As I mentioned, I wanted to find Pine Grosbeaks. Not just because I had a craving for Pine Grosbeak, but because it was my last "easy" bird I needed for the precious California list. After many years of waiting the bird gods had mercy on me, and I saw them over and over again on this trip. I saw them down by Woods Lake, in the Woods Lake campground, on the Woods Lake entrance road, and near the trailhead by Carson Pass. It was brilliant. The first one we saw flopped down to the ground a few feet away from us while we were standing next to a bathroom at the campground.


After that I made sure to take my crusher whenever I went to the bathroom, which ended up working perfectly when I found this confiding male cruising around on the ground. I've read that they are approachable and now I know it to be true. Few state birds have been so welcoming and affable, and their hospitality made me forget, however briefly, that life is pain.


The final Pine Grosbeak encounter featured a family group - here is one of the fresh juveniles.


Here is mom Pine Grosbeak stuffing it full of something while it flaps crazily.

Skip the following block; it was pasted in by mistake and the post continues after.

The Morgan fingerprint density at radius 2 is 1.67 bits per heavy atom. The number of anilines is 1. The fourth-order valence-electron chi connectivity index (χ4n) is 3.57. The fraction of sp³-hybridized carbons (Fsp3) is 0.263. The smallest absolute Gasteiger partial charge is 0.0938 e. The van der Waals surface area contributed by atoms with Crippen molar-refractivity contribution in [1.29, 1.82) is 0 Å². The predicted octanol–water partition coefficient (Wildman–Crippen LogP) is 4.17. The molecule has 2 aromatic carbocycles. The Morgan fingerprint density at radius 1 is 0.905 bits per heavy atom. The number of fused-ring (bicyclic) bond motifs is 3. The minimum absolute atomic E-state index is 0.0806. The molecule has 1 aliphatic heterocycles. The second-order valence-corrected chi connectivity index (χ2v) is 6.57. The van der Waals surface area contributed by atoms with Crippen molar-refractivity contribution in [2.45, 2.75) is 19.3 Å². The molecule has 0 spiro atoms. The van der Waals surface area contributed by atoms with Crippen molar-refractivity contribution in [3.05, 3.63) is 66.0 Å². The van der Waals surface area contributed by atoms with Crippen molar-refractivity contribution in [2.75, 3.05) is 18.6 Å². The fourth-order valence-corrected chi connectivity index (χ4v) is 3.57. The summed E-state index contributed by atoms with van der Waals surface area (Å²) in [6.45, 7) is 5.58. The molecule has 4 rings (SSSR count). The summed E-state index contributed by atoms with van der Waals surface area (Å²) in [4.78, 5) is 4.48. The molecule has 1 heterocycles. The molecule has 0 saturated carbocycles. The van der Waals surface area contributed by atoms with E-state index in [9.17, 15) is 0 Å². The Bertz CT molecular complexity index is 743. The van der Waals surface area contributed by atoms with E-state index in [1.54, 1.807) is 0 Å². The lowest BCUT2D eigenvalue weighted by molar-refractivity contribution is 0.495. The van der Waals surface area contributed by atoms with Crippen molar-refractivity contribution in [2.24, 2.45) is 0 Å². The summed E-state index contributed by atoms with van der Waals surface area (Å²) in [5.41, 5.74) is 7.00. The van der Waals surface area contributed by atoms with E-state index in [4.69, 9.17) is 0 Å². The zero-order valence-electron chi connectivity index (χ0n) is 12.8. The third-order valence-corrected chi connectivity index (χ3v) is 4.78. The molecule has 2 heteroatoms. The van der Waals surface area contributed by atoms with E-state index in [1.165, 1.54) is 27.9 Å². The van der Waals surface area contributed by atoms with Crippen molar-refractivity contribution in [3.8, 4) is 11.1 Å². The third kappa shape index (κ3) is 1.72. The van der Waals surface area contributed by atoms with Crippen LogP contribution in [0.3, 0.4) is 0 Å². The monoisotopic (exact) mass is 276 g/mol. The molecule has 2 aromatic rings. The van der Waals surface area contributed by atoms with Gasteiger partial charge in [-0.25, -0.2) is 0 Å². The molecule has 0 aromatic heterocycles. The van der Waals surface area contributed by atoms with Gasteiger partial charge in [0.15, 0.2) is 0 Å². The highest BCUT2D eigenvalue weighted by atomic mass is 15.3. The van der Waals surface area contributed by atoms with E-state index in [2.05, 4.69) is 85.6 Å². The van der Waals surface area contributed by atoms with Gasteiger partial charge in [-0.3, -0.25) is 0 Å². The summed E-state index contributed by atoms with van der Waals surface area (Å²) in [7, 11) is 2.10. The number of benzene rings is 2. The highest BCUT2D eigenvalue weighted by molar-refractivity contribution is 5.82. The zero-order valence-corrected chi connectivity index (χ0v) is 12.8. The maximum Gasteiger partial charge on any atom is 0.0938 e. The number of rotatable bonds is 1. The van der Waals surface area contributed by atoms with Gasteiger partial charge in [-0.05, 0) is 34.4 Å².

Mom Pine Grosbeak is a lot more worn looking than her grosbeak child, with a more richly colored head.

Wow! Talk about getting the complete Pine Grosbeak experience. Things may never be the same...


Now that we covered the birds well, lets check out some small stuff. For example, this fly is small. And super hairy.

Looking at a plant book, I'm guessing the super hairy fly is on mountain-pennyroyal, but rest assured I don't know what I'm talking about when it comes to plant ID.


Ranger's buttons were an abundant and becoming wildlflower. The pollinators also found them very becoming.


Ooooh waspy thing just shoving its face shamelessly into an inflorescence.


I know next to nothing about butterflies, but I do like them. Here is a pleasant small thing.


Another pleasant small thing.


Little elephant's head was a lifer flower. These were growing on the south side of Woods Lake.


These monkeyflowers looked happy about something. A little too happy if you ask me.


While there are a seemingly endless supply of smug looking yellow monkeyflowers out here in the west, I'm pretty sure this huge flashy lavender one was new for me. They probably aren't uncommon or anything (though we only saw a few, at one stream crossing) but they left an impression on me. I reckon this is Lewis's monkeyflower, or at least something very similar.